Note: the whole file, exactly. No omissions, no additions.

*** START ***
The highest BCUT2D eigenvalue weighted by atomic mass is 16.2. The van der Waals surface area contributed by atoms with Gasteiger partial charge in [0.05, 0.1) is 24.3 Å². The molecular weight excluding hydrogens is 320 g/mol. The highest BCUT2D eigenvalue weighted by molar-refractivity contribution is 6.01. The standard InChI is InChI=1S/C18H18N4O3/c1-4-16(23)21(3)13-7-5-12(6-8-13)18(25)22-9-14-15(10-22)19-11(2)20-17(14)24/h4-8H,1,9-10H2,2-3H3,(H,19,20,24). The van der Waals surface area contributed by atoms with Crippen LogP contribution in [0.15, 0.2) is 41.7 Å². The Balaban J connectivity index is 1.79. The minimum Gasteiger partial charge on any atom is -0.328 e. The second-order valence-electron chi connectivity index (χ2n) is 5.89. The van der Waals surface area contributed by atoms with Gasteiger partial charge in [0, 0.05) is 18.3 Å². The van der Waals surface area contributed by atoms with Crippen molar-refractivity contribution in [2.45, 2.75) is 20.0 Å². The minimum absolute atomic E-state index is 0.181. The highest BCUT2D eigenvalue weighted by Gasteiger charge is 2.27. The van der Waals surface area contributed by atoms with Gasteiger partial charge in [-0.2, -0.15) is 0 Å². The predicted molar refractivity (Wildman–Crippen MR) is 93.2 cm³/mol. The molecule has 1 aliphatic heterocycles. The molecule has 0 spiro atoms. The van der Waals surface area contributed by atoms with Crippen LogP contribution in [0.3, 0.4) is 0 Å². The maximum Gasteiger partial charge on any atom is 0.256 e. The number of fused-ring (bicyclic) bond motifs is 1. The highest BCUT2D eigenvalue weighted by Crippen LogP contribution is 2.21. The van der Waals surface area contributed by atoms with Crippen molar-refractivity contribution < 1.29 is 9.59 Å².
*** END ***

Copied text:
The highest BCUT2D eigenvalue weighted by atomic mass is 16.2. The van der Waals surface area contributed by atoms with Gasteiger partial charge in [0.05, 0.1) is 24.3 Å². The molecular weight excluding hydrogens is 320 g/mol. The highest BCUT2D eigenvalue weighted by molar-refractivity contribution is 6.01. The standard InChI is InChI=1S/C18H18N4O3/c1-4-16(23)21(3)13-7-5-12(6-8-13)18(25)22-9-14-15(10-22)19-11(2)20-17(14)24/h4-8H,1,9-10H2,2-3H3,(H,19,20,24). The van der Waals surface area contributed by atoms with Crippen LogP contribution in [0.15, 0.2) is 41.7 Å². The Balaban J connectivity index is 1.79. The minimum Gasteiger partial charge on any atom is -0.328 e. The second-order valence-electron chi connectivity index (χ2n) is 5.89. The van der Waals surface area contributed by atoms with Gasteiger partial charge in [0, 0.05) is 18.3 Å². The van der Waals surface area contributed by atoms with Crippen molar-refractivity contribution in [2.45, 2.75) is 20.0 Å². The minimum absolute atomic E-state index is 0.181. The highest BCUT2D eigenvalue weighted by Gasteiger charge is 2.27. The van der Waals surface area contributed by atoms with Gasteiger partial charge in [-0.2, -0.15) is 0 Å². The predicted molar refractivity (Wildman–Crippen MR) is 93.2 cm³/mol. The molecule has 1 aliphatic heterocycles. The molecule has 0 spiro atoms. The van der Waals surface area contributed by atoms with Crippen LogP contribution in [0.3, 0.4) is 0 Å². The maximum Gasteiger partial charge on any atom is 0.256 e. The number of fused-ring (bicyclic) bond motifs is 1. The highest BCUT2D eigenvalue weighted by Crippen LogP contribution is 2.21. The van der Waals surface area contributed by atoms with Crippen molar-refractivity contribution < 1.29 is 9.59 Å².